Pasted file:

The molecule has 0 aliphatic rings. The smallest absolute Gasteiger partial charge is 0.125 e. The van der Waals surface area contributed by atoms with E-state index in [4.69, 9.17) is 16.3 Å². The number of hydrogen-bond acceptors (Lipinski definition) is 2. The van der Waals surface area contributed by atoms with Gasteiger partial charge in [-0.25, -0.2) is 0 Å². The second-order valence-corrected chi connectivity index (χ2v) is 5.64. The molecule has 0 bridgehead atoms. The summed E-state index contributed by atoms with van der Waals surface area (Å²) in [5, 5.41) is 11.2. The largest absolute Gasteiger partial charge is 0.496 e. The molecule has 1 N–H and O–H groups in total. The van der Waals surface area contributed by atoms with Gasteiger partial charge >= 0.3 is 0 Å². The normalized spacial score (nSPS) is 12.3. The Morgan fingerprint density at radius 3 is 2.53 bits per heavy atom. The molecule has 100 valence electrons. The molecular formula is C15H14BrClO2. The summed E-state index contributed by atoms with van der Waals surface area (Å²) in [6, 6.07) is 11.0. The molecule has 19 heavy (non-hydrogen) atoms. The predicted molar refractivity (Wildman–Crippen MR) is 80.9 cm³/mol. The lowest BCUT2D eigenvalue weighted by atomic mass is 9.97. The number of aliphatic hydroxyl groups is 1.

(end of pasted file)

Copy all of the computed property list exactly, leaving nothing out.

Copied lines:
The molecule has 0 aliphatic rings. The smallest absolute Gasteiger partial charge is 0.125 e. The van der Waals surface area contributed by atoms with E-state index in [4.69, 9.17) is 16.3 Å². The number of hydrogen-bond acceptors (Lipinski definition) is 2. The van der Waals surface area contributed by atoms with Gasteiger partial charge in [-0.25, -0.2) is 0 Å². The second-order valence-corrected chi connectivity index (χ2v) is 5.64. The molecule has 0 bridgehead atoms. The summed E-state index contributed by atoms with van der Waals surface area (Å²) in [5, 5.41) is 11.2. The largest absolute Gasteiger partial charge is 0.496 e. The molecule has 1 N–H and O–H groups in total. The van der Waals surface area contributed by atoms with Gasteiger partial charge >= 0.3 is 0 Å². The normalized spacial score (nSPS) is 12.3. The Morgan fingerprint density at radius 3 is 2.53 bits per heavy atom. The molecule has 100 valence electrons. The molecular formula is C15H14BrClO2. The summed E-state index contributed by atoms with van der Waals surface area (Å²) in [6, 6.07) is 11.0. The molecule has 19 heavy (non-hydrogen) atoms. The predicted molar refractivity (Wildman–Crippen MR) is 80.9 cm³/mol. The lowest BCUT2D eigenvalue weighted by atomic mass is 9.97. The number of aliphatic hydroxyl groups is 1.